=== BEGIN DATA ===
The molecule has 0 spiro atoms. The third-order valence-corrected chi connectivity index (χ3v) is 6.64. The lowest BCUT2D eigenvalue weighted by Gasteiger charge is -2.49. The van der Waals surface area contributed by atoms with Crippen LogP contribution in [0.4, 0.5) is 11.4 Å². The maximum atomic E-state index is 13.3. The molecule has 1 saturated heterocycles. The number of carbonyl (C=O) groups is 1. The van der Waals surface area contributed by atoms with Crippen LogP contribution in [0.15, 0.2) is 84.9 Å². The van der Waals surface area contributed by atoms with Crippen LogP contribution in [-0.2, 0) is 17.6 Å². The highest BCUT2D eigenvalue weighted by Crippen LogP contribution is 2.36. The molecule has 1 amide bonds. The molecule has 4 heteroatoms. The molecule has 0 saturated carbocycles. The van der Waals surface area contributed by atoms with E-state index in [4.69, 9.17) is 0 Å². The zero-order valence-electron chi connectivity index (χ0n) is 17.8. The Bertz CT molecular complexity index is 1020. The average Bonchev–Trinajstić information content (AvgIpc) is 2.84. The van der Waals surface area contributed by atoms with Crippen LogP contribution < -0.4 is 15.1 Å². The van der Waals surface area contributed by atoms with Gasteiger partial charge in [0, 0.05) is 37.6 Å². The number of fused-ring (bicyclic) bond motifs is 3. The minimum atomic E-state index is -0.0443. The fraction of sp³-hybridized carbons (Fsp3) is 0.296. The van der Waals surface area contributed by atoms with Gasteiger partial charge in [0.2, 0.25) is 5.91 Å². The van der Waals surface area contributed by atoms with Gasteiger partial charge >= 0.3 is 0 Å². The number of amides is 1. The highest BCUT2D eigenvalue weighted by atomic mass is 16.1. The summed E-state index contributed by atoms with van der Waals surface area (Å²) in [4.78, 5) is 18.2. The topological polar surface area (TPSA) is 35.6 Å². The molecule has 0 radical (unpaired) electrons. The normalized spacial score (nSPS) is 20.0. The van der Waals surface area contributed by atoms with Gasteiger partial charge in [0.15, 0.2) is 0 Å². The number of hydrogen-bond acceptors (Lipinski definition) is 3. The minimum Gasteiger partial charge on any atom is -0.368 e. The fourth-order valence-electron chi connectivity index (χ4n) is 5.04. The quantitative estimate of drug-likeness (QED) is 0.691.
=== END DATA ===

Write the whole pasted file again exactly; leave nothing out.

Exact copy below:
The molecule has 0 spiro atoms. The third-order valence-corrected chi connectivity index (χ3v) is 6.64. The lowest BCUT2D eigenvalue weighted by Gasteiger charge is -2.49. The van der Waals surface area contributed by atoms with Crippen LogP contribution in [0.4, 0.5) is 11.4 Å². The maximum atomic E-state index is 13.3. The molecule has 1 saturated heterocycles. The number of carbonyl (C=O) groups is 1. The van der Waals surface area contributed by atoms with Crippen LogP contribution in [0.15, 0.2) is 84.9 Å². The van der Waals surface area contributed by atoms with Crippen LogP contribution in [-0.2, 0) is 17.6 Å². The highest BCUT2D eigenvalue weighted by Crippen LogP contribution is 2.36. The molecule has 1 amide bonds. The molecule has 4 heteroatoms. The molecule has 0 saturated carbocycles. The van der Waals surface area contributed by atoms with E-state index in [4.69, 9.17) is 0 Å². The zero-order valence-electron chi connectivity index (χ0n) is 17.8. The Bertz CT molecular complexity index is 1020. The average Bonchev–Trinajstić information content (AvgIpc) is 2.84. The van der Waals surface area contributed by atoms with Crippen LogP contribution < -0.4 is 15.1 Å². The van der Waals surface area contributed by atoms with Gasteiger partial charge in [0, 0.05) is 37.6 Å². The number of fused-ring (bicyclic) bond motifs is 3. The minimum atomic E-state index is -0.0443. The fraction of sp³-hybridized carbons (Fsp3) is 0.296. The van der Waals surface area contributed by atoms with Gasteiger partial charge in [0.2, 0.25) is 5.91 Å². The van der Waals surface area contributed by atoms with Gasteiger partial charge >= 0.3 is 0 Å². The number of amides is 1. The highest BCUT2D eigenvalue weighted by atomic mass is 16.1. The summed E-state index contributed by atoms with van der Waals surface area (Å²) in [4.78, 5) is 18.2. The topological polar surface area (TPSA) is 35.6 Å². The molecule has 0 radical (unpaired) electrons. The normalized spacial score (nSPS) is 20.0. The van der Waals surface area contributed by atoms with Gasteiger partial charge in [0.15, 0.2) is 0 Å². The number of hydrogen-bond acceptors (Lipinski definition) is 3. The minimum Gasteiger partial charge on any atom is -0.368 e. The fourth-order valence-electron chi connectivity index (χ4n) is 5.04. The quantitative estimate of drug-likeness (QED) is 0.691.